Wilson then ran 25 yards into Atlanta territory and Manning completed a 19-yard pass to wide receiver Domenik Hixon (five catches, 80 yards), but kicker Lawrence Tynes pulled a 30-yard field goal attempt to the left.
Seven plays later, Ryan connected for 37 yards up the left side to wide receiver Harry Douglas (three catches, 83 yards) – as rookie cornerback Jayron Hosley, filling in for Amukamara, failed to cover – to set up a 12-yard touchdown pass from Ryan to tight end Tony Gonzalez (six catches, 49 yards, one touchdown) that doubled the Falcons’ lead to 14-0 late in the opening quarter.
After the teams traded punts, Manning, looking for wide receiver Hakeem Nicks (three catches, 40 yards), was intercepted on a nice play by safety Thomas DeCoud (five tackles, one pass deflection, one interception) deep in Giants’ territory.
Again with a short field, Atlanta turned a New York miscue into points while settling for a 17-0 lead early in the second quarter on a 38-yard field goal by kicker Matt Bosher.
Taking the opening kickoff of the second half, the Falcons went 80 yards in eight plays to go up by 24 points on a 40-yard touchdown pass from Ryan to wide receiver Julio Jones (six catches, 74 yards, two touchdowns), 3:29 into the third quarter.
The Giants finally showed some life, going 55 yards to the Atlanta 25-yard line, but Manning threw incomplete to Lumpkin on fourth-and-two, and the Falcons, with the help of a 36-yard completion from Ryan to Douglas, moved to the New York one-yard line on a 12-play drive that took 6:43, to add a 19-yard field goal from kicker Matt Bryant, that increased Atlanta’s lead to a commanding 27-0 in the final seconds of the period.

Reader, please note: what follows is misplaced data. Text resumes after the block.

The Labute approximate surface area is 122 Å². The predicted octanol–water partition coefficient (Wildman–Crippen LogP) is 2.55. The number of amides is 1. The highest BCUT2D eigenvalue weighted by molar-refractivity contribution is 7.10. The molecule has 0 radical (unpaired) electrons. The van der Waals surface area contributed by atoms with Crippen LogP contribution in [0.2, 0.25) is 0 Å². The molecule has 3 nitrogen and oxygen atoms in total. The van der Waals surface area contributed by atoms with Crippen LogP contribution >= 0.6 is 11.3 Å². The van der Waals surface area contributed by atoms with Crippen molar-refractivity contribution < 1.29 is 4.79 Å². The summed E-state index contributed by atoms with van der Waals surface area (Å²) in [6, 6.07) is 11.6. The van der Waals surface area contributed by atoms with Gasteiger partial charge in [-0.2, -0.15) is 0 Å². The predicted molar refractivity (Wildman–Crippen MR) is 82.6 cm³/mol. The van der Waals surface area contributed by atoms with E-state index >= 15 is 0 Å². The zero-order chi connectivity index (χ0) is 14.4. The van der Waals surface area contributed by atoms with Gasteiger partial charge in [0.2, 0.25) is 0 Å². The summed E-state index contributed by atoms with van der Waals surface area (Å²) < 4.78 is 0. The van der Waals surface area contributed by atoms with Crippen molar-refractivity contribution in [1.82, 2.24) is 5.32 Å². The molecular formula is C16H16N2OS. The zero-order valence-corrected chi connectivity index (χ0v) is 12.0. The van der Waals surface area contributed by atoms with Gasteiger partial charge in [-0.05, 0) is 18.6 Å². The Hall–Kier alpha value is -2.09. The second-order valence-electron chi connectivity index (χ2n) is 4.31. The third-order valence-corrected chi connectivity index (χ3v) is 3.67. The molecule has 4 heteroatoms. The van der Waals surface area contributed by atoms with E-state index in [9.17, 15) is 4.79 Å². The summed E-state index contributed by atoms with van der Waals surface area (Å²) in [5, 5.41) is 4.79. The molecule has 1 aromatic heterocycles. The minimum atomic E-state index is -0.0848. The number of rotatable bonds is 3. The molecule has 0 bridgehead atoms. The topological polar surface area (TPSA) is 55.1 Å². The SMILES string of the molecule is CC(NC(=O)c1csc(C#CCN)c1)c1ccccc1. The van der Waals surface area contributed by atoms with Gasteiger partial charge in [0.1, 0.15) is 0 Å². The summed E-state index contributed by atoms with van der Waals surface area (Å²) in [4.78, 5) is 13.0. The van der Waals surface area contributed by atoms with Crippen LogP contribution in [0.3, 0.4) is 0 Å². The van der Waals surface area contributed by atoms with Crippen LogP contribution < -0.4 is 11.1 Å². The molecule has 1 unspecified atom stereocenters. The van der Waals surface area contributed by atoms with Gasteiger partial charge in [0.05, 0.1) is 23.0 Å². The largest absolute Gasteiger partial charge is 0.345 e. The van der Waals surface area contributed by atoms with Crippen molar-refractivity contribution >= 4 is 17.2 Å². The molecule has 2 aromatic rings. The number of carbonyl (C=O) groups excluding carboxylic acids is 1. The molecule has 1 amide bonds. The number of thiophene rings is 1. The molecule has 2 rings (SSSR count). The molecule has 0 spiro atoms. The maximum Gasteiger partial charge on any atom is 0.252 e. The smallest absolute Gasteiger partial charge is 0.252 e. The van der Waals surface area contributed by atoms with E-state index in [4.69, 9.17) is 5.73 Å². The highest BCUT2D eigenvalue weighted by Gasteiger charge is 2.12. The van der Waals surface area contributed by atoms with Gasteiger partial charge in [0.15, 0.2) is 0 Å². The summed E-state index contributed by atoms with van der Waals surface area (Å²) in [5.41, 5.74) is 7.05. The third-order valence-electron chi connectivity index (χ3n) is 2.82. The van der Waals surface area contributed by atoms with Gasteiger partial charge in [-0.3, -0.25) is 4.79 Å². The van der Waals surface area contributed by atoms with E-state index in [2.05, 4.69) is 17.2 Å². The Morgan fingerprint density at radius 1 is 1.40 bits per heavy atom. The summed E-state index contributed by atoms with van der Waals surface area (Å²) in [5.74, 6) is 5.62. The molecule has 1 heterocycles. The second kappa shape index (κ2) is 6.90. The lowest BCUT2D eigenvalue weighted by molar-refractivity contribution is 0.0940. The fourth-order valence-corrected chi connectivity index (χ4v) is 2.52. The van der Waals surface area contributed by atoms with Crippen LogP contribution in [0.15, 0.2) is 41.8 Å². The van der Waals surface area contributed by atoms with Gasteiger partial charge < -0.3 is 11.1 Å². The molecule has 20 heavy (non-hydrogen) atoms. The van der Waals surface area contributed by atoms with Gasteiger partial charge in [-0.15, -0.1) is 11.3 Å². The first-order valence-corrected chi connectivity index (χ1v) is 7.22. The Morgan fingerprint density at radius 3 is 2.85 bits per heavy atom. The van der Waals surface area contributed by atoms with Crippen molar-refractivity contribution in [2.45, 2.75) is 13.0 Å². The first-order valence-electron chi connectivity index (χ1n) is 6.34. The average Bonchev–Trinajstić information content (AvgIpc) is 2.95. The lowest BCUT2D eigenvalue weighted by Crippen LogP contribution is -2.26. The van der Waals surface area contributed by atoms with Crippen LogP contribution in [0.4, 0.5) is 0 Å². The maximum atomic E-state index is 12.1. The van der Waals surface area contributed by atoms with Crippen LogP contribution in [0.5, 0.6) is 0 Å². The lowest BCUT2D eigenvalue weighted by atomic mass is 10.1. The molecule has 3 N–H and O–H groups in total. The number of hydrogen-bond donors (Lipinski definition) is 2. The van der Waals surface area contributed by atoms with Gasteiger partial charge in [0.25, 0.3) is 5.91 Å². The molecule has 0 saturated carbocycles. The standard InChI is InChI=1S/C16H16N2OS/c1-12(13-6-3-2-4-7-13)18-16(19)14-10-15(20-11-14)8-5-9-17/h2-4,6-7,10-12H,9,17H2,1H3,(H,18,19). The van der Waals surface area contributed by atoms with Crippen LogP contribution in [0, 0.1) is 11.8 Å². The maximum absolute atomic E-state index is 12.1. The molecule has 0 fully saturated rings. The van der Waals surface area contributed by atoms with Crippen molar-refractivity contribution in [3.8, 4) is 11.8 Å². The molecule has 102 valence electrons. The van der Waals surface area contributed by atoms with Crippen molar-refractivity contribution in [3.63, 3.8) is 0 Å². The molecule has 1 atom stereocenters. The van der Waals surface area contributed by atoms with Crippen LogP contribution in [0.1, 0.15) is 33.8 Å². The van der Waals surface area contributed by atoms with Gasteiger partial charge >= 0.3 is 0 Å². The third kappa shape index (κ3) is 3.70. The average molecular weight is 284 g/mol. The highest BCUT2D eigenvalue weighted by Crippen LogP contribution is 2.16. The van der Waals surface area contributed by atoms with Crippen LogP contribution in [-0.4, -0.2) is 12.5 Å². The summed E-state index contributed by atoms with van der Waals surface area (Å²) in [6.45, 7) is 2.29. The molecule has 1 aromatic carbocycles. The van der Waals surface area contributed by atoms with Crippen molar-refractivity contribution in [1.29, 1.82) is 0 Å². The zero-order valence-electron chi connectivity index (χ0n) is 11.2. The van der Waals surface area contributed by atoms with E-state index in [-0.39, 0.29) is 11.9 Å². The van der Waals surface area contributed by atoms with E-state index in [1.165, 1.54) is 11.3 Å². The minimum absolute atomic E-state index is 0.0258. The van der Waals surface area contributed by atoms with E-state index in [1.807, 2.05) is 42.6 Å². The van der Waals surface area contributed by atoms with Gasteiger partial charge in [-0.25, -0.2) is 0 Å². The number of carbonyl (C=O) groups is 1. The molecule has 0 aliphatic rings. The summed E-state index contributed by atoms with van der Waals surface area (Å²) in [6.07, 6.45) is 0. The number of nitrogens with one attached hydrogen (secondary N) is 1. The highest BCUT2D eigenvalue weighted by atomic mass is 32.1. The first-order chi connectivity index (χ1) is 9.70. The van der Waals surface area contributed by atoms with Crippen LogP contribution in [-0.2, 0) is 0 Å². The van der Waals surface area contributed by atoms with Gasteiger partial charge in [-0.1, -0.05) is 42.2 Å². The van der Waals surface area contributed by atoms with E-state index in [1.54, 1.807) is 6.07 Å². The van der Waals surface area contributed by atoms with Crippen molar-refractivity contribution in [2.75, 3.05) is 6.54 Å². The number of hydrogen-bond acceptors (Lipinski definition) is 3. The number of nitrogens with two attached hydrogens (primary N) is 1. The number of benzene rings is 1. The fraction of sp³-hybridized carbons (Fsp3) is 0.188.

New York then went three-and-out in under a minute before the Falcons used 9:14 to go 69 yards on 13 plays for a three-yard touchdown pass from Ryan to Jones with 4:57 left in the game.
Lumpkin fumbled two plays later, allowing Atlanta to run out the final 4:06 and put the Giants out of their misery.
Head coach Tom Coughlin, who had been pointing to his team’s final six regular season games as its own mini season of sorts, after the Giants’ Week 11 bye, noted how that stretch has been rife with inconsistency thus far.
An impressive 28-point rout of NFC North-leading Green Bay was followed with a one-point loss in Washington, prior to New York’s subsequent point explosion against New Orleans and the humbling loss in Atlanta.
“Unfortunately, we’re 2-2 in this six-game schedule and we needed to be better than that,” Coughlin said.
Thus, losing for the first time in their last eight trips to Atlanta (dating back to 1978), New York is back in the familiar role of seemingly having Super Bowl-caliber talent, yet being near the .500 mark and needing a late-season run to save its season and compete for an NFL title.
Coughlin, who has led the Giants to a couple of unlikely Super Bowl title runs from the four and five seeds in the NFC over the past five seasons, believes that type of feat can be accomplished again this season, if his squad can dig deep as it had before. “There’s a lot of pride and a lot of character in that locker room,” he said.
The team the Giants will meet next can certainly relate to New York’s current situation. The Giants, losers of four of their past six games following a four-game winning streak and a 6-2 start, will hit the road next Sunday at 4:25 pm ET, to play the struggling Baltimore Ravens (9-5), who after a 9-2 start that culminated with their own four-game winning streak, have lost three consecutive games, and are now clinging to a one-game lead in the AFC South.